Sleater-Kin­ney makes a come­back

Pasatiempo - - NEWS - Steve Ter­rell

The come­back kids In some al­ter­na­tive uni­verse, some par­al­lel world some­where over some rain­bow, the re­turn of SleaterKin­ney in 2015 with an al­bum as riv­et­ing as No Cities to Love is con­sid­ered to be as big as the re­turn of the Bea­tles was in 1975. (This is a sep­a­rate re­al­ity, re­mem­ber.)

Of course, it’s not quite like that here in the ma­te­rial world. Truth is, most folks don’t value rock ’n’ roll as much as many of us used to. Per­haps Sleater re­ally was the great­est band alive when it went on “hia­tus” nearly a decade ago. But out­side of alt-rock or punk rock cir­cles, it wasn’t and, sadly, still isn’t uni­ver­sally known. I’ve got a feel­ing that Car­rie Brown­stein is more fa­mous for her co-star­ring role on the com­edy se­ries

Port­landia than she is for her role with Sleater-Kin­ney. So, for those not familiar with this im­por­tant band, here’s the lowdown: This Pa­cific North­west group is a trio with Brown­stein and Corin Tucker on vo­cals and gui­tar and Janet Weiss on drums. Sleater-Kin­ney’s self­ti­tled de­but al­bum was re­leased in 1995, at the tail end of the Riot Gr­rrl scene, but S-K quickly tran­scended the generic girl-punk sound.

Vox re­cently de­scribed the group as a “left-lean­ing, fem­i­nism-preach­ing” band. Maybe that’s true, but the beauty of Sleater-Kin­ney is that it rarely, if ever, sounded like it was preach­ing. Any pol­i­tics in the band’s songs were sub­tle and per­sonal — no slo­ga­neer­ing or polemics. The group grew and ac­tu­ally in­ten­si­fied through the years, never los­ing its orig­i­nal fran­tic en­ergy. It split up af­ter its 2005 al­bum, The Woods .

We rock ’n’ roll die-hards tend to view come­backs with jaun­diced, jaded eyes, de­spite some good ones re­turn­ing in re­cent years — Mission of Burma, Jon Spencer Blues Ex­plo­sion, and the Afghan Whigs, for ex­am­ple, came back with strong records. No Cities to

Love is also one of the good ones: It’s an un­mit­i­gated joy.

I con­sider Wild Flag , the 2011 al­bum by the group with the same name, which in­cludes two-thirds of Sleater — Brown­stein and Weiss — (as well as singer/gui­tarist Mary Ti­mony, who fronted the ’90s indie band Helium) to be a pre­cur­sor of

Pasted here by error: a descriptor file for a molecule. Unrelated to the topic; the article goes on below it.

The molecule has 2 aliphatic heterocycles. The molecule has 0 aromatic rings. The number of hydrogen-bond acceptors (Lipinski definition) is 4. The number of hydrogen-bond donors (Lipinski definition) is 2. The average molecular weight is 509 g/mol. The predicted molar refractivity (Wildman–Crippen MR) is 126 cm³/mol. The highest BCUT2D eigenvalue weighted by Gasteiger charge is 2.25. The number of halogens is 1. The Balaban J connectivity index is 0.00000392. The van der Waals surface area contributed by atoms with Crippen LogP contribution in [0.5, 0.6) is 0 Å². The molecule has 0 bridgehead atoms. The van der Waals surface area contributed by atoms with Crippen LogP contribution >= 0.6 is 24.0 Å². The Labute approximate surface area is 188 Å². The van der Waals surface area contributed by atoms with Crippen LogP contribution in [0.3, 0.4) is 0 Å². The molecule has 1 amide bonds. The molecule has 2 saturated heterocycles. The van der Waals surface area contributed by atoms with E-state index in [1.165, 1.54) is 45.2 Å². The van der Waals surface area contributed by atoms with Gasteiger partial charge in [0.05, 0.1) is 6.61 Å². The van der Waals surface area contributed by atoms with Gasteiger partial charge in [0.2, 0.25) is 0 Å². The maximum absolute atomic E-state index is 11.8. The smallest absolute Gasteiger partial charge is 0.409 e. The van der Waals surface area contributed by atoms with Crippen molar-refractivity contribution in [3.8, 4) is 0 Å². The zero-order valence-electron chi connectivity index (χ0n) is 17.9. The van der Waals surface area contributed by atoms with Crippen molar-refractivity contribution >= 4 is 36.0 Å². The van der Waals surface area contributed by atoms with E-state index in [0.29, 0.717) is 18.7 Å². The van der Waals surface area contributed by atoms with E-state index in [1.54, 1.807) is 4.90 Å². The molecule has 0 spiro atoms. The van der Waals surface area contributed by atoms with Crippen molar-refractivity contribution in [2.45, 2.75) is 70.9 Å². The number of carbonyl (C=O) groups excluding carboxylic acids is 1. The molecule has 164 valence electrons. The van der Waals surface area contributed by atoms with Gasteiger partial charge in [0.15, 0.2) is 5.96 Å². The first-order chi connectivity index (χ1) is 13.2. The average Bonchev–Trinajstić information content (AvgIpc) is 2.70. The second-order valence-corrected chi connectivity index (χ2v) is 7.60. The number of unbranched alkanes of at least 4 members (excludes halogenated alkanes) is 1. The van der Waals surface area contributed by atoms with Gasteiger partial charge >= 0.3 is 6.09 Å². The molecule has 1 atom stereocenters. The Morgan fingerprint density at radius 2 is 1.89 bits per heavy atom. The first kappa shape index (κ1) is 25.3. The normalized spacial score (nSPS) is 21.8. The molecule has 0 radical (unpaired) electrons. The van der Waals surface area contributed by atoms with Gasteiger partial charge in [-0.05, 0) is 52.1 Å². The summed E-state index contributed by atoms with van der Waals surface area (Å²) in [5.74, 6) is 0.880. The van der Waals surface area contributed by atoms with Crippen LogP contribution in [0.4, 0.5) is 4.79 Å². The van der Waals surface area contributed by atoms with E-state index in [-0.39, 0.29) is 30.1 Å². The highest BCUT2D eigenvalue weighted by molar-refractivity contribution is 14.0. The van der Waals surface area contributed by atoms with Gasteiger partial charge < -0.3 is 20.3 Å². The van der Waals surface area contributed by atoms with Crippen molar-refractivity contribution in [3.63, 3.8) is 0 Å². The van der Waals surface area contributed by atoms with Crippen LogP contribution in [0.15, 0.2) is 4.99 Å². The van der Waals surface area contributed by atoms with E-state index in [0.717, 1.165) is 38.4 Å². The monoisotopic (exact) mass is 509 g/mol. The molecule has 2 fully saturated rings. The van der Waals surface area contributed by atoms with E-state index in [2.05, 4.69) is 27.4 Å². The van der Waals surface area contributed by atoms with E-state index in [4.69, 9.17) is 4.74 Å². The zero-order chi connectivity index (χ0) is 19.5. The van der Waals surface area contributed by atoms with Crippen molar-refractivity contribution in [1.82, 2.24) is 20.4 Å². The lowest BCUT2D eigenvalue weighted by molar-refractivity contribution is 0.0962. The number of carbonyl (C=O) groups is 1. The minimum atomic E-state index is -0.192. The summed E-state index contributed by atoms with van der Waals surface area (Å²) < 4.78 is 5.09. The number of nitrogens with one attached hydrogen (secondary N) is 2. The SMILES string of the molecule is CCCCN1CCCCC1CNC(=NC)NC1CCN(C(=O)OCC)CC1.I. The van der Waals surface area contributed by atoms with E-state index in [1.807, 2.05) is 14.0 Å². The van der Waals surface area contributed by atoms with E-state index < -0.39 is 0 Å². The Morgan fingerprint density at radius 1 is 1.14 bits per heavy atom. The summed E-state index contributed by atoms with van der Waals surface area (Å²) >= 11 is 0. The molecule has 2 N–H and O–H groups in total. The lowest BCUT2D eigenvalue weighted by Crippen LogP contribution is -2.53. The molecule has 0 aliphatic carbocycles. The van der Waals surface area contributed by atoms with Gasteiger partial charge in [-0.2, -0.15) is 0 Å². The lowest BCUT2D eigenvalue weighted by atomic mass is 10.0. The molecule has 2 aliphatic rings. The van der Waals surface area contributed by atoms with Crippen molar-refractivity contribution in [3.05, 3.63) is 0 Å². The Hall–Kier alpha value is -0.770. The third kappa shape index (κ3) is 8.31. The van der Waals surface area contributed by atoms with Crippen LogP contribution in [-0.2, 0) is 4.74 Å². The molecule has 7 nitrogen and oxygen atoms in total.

No Cities to Love . Shortly be­fore then, Tucker made a solo record she de­scribed as “mid­dle-aged-mom” mu­sic. (As I said back then, de­spite my se­nior cit­i­zen­ship, I’m still not ready for “mid­dle-aged-mom” stuff.) But in 2012, she came back with a harder edge with Kill My Blues . With that and Wild Flag , I should have known that re­viv­ing Sleater-Kin­ney wasn’t an im­pos­si­ble dream.

No Cities opens with “Price Tag” — with what first ap­pears as a lazy, al­most bluesy groove. But sec­onds later, the drums kick in, the beat speeds up, and Tucker starts singing ur­gently: “The bell goes off/The buzzer coughs/The traf­fic starts to buzz,” and all of a sud­den we’re in the mid­dle of the rat race, punch­ing a time­card at a crappy job, stock­ing shelves and wor­ry­ing. Tucker sings as if she’s be­ing crushed by the pres­sure — and the mu­sic is even more anx­ious than the lyrics.

Sim­i­larly, the stark, mus­cu­lar “Gimme Love” is about some­one who was born “too small, too weak, too weird” and who is “numb from the wicked this life im­parts,” while “Sur­face Envy” em­ploys images of drown­ing, though it’s a hope­ful song. In the last verse, Tucker sings, “I’m break­ing the sur­face, tast­ing the air/ Reach­ing for things I never could be­fore.”

But all is not so heavy on this al­bum. In fact, “A New Wave,” sung by Brown­stein, who also plays a dis­torted, rub­ber-toned gui­tar, re­minds me of The B52s. (The of­fi­cial video for this tune fea­tures a car­toon ver­sion of the band play­ing for char­ac­ters from Bob’s Burg­ers.)

In the fi­nal cho­rus of “Bury Our Friends,” Tucker and Brown­stein sing, “We speak in cir­cles, we dance in code/Untame and hun­gry, on fire in the cold/ Ex­hume our idols, bury our friends/We’re wild and weary but we won’t give in.”

Sleater-Kin­ney is com­ing to Al­bu­querque for a show at the Sun­shine Theater on April 28. I’ve got my ticket. You should get yours. Visit www.sun­shinethe­ater­live. com/get_­tagged/Sleater%20Kin­ney. Here’s hop­ing Sleater-Kin­ney stays wild and never gives in.

Also rec­om­mended: ▼ Ballsier by The Grannies. Amer­ica needs this mu­sic. The coun­try needs mu­si­cians like th­ese, who aren’t afraid to dress up like night­mar­ish par­o­dies of old ladies and play crazy, ag­gres­sive, funny, pro­fane, po­lit­i­cally in­cor­rect, and ridicu­lous mu­sic. The Grannies don’t care if they make it on net­work TV or get in­vited to the White House — or any­where else where there is po­lite com­pany. They don’t care that they’ll never play the Su­per Bowl — though any­one who has sur­vived one of their shows knows the Su­per Bowl would be much cooler if they did.

This al­bum is punk rock — punk rock as the good Lord in­tended it to sound. It’s 11 snot-slin­gin’, beer­spit­tin’, break­neck, gut-bustin’ punk rock songs with ti­tles like “Wade in Bloody Wa­ter,” “Outta My Skull,” “Hill­billy With Knife Skills,” and sev­eral, gen­tle read­ers, that we can’t print in a “fam­ily” news­pa­per. And there’s a crunch­ing cover of the Beastie Boys’ “Fight for Your Right.” The al­bum is pro­duced by Seat­tle ti­tan Jack Endino, who’s been be­hind the knobs on some of your finer grunge and punk records.

Only Saus­tex Records would be ir­re­spon­si­ble enough to re­lease this mess. Check out www.saus­tex.com/ the-grannies.html.

We rock ’n’ die-hards tend to view come­backs with jaun­diced, jaded eyes.

No Cities to Love is one of the good ones: It’s an un­mit­i­gated joy.

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